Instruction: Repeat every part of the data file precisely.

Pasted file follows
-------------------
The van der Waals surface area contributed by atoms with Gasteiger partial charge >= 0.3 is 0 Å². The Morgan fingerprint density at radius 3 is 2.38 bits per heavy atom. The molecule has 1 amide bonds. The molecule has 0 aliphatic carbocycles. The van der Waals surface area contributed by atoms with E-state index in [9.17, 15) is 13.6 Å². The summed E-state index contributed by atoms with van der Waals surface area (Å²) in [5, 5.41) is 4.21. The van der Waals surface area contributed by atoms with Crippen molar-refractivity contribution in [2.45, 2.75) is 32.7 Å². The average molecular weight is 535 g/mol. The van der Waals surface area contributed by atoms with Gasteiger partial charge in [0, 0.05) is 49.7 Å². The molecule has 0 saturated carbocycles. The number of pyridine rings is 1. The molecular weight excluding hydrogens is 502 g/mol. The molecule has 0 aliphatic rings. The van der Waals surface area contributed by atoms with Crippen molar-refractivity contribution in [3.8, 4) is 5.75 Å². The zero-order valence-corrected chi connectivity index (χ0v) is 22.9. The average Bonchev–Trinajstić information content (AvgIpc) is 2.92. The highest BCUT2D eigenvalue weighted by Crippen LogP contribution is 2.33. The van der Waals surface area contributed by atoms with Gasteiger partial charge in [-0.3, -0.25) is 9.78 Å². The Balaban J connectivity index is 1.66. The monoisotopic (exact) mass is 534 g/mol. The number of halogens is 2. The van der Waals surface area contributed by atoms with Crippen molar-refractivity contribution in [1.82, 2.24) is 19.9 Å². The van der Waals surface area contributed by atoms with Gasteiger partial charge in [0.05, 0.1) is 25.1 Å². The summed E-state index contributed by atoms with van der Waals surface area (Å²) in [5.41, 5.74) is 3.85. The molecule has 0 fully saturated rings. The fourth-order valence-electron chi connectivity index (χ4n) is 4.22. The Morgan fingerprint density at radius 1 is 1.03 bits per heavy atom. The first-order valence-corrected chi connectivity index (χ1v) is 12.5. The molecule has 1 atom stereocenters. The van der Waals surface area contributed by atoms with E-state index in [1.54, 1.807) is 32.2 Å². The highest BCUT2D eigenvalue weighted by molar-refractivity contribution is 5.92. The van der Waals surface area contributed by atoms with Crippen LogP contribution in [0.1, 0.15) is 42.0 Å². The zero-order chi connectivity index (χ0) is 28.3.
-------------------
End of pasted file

The van der Waals surface area contributed by atoms with Gasteiger partial charge >= 0.3 is 0 Å². The Morgan fingerprint density at radius 3 is 2.38 bits per heavy atom. The molecule has 1 amide bonds. The molecule has 0 aliphatic carbocycles. The van der Waals surface area contributed by atoms with E-state index in [9.17, 15) is 13.6 Å². The summed E-state index contributed by atoms with van der Waals surface area (Å²) in [5, 5.41) is 4.21. The van der Waals surface area contributed by atoms with Crippen molar-refractivity contribution in [2.45, 2.75) is 32.7 Å². The average molecular weight is 535 g/mol. The van der Waals surface area contributed by atoms with Gasteiger partial charge in [0, 0.05) is 49.7 Å². The molecule has 0 saturated carbocycles. The number of pyridine rings is 1. The molecular weight excluding hydrogens is 502 g/mol. The molecule has 0 aliphatic rings. The van der Waals surface area contributed by atoms with Crippen molar-refractivity contribution in [3.8, 4) is 5.75 Å². The zero-order valence-corrected chi connectivity index (χ0v) is 22.9. The average Bonchev–Trinajstić information content (AvgIpc) is 2.92. The highest BCUT2D eigenvalue weighted by Crippen LogP contribution is 2.33. The van der Waals surface area contributed by atoms with Gasteiger partial charge in [-0.3, -0.25) is 9.78 Å². The Balaban J connectivity index is 1.66. The monoisotopic (exact) mass is 534 g/mol. The number of halogens is 2. The van der Waals surface area contributed by atoms with Crippen molar-refractivity contribution in [1.82, 2.24) is 19.9 Å². The van der Waals surface area contributed by atoms with Gasteiger partial charge in [0.05, 0.1) is 25.1 Å². The summed E-state index contributed by atoms with van der Waals surface area (Å²) in [5.41, 5.74) is 3.85. The molecule has 0 fully saturated rings. The fourth-order valence-electron chi connectivity index (χ4n) is 4.22. The Morgan fingerprint density at radius 1 is 1.03 bits per heavy atom. The first-order valence-corrected chi connectivity index (χ1v) is 12.5. The molecule has 1 atom stereocenters. The van der Waals surface area contributed by atoms with E-state index in [1.54, 1.807) is 32.2 Å². The highest BCUT2D eigenvalue weighted by molar-refractivity contribution is 5.92. The van der Waals surface area contributed by atoms with Crippen LogP contribution in [0.1, 0.15) is 42.0 Å². The zero-order chi connectivity index (χ0) is 28.3.